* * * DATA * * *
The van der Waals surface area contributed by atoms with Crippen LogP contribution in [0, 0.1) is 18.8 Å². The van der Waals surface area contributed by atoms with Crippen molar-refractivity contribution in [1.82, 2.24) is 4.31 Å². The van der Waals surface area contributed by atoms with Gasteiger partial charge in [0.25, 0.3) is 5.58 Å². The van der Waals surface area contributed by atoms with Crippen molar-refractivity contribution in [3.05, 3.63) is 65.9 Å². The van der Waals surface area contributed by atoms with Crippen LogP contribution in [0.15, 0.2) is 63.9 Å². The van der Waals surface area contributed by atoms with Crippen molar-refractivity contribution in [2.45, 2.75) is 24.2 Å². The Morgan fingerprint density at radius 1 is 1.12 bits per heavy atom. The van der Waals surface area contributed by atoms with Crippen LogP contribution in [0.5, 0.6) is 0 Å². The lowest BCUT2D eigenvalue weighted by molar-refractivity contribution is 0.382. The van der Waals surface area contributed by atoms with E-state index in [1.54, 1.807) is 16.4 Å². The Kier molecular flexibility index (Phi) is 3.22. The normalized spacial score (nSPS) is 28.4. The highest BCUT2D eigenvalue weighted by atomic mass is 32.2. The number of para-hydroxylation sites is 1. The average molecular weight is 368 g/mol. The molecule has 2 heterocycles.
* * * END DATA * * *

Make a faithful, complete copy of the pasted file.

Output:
The van der Waals surface area contributed by atoms with Crippen LogP contribution in [0, 0.1) is 18.8 Å². The van der Waals surface area contributed by atoms with Crippen molar-refractivity contribution in [1.82, 2.24) is 4.31 Å². The van der Waals surface area contributed by atoms with Gasteiger partial charge in [0.25, 0.3) is 5.58 Å². The van der Waals surface area contributed by atoms with Crippen molar-refractivity contribution in [3.05, 3.63) is 65.9 Å². The van der Waals surface area contributed by atoms with Crippen LogP contribution in [0.15, 0.2) is 63.9 Å². The van der Waals surface area contributed by atoms with Crippen molar-refractivity contribution in [2.45, 2.75) is 24.2 Å². The Morgan fingerprint density at radius 1 is 1.12 bits per heavy atom. The van der Waals surface area contributed by atoms with Crippen LogP contribution in [0.5, 0.6) is 0 Å². The lowest BCUT2D eigenvalue weighted by molar-refractivity contribution is 0.382. The van der Waals surface area contributed by atoms with E-state index in [1.54, 1.807) is 16.4 Å². The Kier molecular flexibility index (Phi) is 3.22. The normalized spacial score (nSPS) is 28.4. The highest BCUT2D eigenvalue weighted by atomic mass is 32.2. The number of para-hydroxylation sites is 1. The average molecular weight is 368 g/mol. The molecule has 2 heterocycles.